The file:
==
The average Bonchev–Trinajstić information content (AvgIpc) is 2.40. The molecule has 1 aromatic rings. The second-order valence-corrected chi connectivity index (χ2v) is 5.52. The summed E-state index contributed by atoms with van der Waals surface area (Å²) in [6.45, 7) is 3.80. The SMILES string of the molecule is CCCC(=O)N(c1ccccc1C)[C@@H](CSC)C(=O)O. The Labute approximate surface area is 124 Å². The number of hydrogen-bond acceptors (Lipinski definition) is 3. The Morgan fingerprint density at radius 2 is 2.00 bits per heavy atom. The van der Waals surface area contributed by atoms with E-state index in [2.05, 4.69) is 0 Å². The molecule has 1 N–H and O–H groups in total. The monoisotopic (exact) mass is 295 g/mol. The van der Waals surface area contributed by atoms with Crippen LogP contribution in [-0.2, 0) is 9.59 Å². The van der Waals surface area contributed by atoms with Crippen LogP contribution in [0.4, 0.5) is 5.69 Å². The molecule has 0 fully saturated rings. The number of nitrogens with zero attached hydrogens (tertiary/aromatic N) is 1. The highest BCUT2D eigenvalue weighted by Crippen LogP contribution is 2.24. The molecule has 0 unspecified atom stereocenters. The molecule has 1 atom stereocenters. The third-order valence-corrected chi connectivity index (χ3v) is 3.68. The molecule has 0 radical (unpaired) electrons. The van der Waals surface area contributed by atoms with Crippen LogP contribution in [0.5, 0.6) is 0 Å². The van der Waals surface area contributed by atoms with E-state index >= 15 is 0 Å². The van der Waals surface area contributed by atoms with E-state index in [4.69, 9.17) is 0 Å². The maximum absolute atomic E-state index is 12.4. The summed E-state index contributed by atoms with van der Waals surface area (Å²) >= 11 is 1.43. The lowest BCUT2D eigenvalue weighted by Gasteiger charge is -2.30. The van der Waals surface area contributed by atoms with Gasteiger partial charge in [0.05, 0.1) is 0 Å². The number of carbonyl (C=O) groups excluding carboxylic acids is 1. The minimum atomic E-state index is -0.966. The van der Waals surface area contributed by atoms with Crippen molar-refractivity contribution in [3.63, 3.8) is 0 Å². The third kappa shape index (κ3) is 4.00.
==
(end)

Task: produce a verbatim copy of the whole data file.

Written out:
The average Bonchev–Trinajstić information content (AvgIpc) is 2.40. The molecule has 1 aromatic rings. The second-order valence-corrected chi connectivity index (χ2v) is 5.52. The summed E-state index contributed by atoms with van der Waals surface area (Å²) in [6.45, 7) is 3.80. The SMILES string of the molecule is CCCC(=O)N(c1ccccc1C)[C@@H](CSC)C(=O)O. The Labute approximate surface area is 124 Å². The number of hydrogen-bond acceptors (Lipinski definition) is 3. The Morgan fingerprint density at radius 2 is 2.00 bits per heavy atom. The van der Waals surface area contributed by atoms with E-state index in [2.05, 4.69) is 0 Å². The molecule has 1 N–H and O–H groups in total. The monoisotopic (exact) mass is 295 g/mol. The van der Waals surface area contributed by atoms with Crippen LogP contribution in [-0.2, 0) is 9.59 Å². The van der Waals surface area contributed by atoms with Crippen LogP contribution in [0.4, 0.5) is 5.69 Å². The molecule has 0 fully saturated rings. The number of nitrogens with zero attached hydrogens (tertiary/aromatic N) is 1. The highest BCUT2D eigenvalue weighted by Crippen LogP contribution is 2.24. The molecule has 0 unspecified atom stereocenters. The molecule has 1 atom stereocenters. The third-order valence-corrected chi connectivity index (χ3v) is 3.68. The molecule has 0 radical (unpaired) electrons. The van der Waals surface area contributed by atoms with Crippen LogP contribution in [0.5, 0.6) is 0 Å². The van der Waals surface area contributed by atoms with E-state index >= 15 is 0 Å². The van der Waals surface area contributed by atoms with E-state index in [4.69, 9.17) is 0 Å². The maximum absolute atomic E-state index is 12.4. The summed E-state index contributed by atoms with van der Waals surface area (Å²) >= 11 is 1.43. The lowest BCUT2D eigenvalue weighted by Gasteiger charge is -2.30. The van der Waals surface area contributed by atoms with Gasteiger partial charge in [0.05, 0.1) is 0 Å². The number of carbonyl (C=O) groups excluding carboxylic acids is 1. The minimum atomic E-state index is -0.966. The van der Waals surface area contributed by atoms with Crippen molar-refractivity contribution in [3.63, 3.8) is 0 Å². The third kappa shape index (κ3) is 4.00.